BELLEVUE, WA – The Second Amendment Foundation is applauding a ruling by a federal judge in Southern California that a provision in the state’s new handgun roster law, requiring the removal of three handguns already on the roster that can be sold, to make room for each new handgun added to the list may violate the Second Amendment.
The ruling by U.S. District Chief Judge Dana Sabraw, is a slap at California’s law, which took effect Jan. 1 of this year. The lawsuit was brought by SAF, the San Diego County Gun Owners PAC, Firearms Policy Coalition and a private citizen, Lana Rae Renna, for whom the case Renna v. Becerra is named. They sued California in November. Plaintiffs are represented by attorneys Raymond DiGuiseppe of Southport, N.C. and Michael Sousa of San Diego.
In his 15-page ruling, Judge Sabraw, a George W. Bush appointee, ruled that plaintiffs “have sufficiently pled the UHA (“Unsafe Handgun Act”) substantially impacts their Second Amendment rights and thus burdens conduct protected by the Amendment.”
The judge also observed that the defendants offered “no justification for why the statute requires the removal of three handguns for each new handgun added (to the roster), instead of, for instance, a proportional one-to-one.”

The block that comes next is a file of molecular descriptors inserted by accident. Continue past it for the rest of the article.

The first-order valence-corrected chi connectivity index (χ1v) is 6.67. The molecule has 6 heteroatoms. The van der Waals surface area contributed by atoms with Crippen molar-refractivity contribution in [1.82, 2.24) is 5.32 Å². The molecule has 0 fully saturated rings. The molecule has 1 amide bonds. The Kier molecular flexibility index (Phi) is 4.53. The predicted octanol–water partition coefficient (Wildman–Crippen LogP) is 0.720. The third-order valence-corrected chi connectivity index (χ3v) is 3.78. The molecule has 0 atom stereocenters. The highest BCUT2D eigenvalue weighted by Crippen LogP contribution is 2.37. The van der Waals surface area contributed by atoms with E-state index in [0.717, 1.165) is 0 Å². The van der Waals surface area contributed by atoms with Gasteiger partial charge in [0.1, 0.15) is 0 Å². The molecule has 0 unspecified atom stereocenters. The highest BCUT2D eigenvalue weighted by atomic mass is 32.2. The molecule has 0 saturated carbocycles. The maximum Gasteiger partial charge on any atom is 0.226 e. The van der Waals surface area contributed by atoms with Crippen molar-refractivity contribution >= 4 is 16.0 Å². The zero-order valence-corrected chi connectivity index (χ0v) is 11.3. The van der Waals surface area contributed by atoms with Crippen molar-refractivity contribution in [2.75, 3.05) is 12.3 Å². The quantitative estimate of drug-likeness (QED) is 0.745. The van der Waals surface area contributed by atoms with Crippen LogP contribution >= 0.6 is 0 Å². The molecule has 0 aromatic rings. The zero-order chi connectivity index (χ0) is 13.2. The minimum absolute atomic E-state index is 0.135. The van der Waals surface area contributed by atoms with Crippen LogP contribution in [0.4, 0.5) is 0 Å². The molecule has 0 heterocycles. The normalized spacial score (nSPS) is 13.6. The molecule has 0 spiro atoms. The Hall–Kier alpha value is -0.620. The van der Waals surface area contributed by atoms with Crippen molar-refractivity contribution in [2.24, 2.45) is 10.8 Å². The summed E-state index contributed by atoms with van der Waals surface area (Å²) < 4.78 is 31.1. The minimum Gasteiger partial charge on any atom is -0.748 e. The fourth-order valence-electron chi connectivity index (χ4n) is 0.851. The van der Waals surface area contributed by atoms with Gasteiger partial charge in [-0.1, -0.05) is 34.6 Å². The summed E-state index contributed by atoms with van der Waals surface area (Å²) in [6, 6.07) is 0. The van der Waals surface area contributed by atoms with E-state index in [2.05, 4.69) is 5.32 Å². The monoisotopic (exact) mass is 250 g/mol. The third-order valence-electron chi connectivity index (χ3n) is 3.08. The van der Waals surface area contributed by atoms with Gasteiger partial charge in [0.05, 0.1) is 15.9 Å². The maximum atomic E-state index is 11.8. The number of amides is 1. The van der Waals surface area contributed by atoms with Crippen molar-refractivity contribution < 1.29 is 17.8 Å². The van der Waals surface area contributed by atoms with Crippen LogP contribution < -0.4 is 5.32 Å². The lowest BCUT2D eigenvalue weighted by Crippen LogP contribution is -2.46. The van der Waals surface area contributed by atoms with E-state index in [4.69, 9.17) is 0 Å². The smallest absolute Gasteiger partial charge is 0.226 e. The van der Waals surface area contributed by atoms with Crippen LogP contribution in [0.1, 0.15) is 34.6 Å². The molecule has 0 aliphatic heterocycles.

He also noted, “Plaintiffs allege the UHA’s roster imposes a significant burden on their Second Amendment rights. Specifically, the (complaint) alleges the number of handguns available for purchase on the roster continues to decline and ultimately will ‘shrink into oblivion’ as handguns are removed from the roster, including by AB 2847’s three-for-one provision. Taking Plaintiffs’ allegations as true, this limits the ability of law-abiding citizens to acquire firearms, which is critical to ensuring the Second Amendment right to keep arms.”
“This case shows California’s amended handgun law seems ultimately designed to shrink the available number of approved handguns to virtually zero,” said SAF founder and Executive Vice President Alan M. Gottlieb. “Judge Sabraw appears to recognize this unconstitutional dilemma near the end of his opinion.”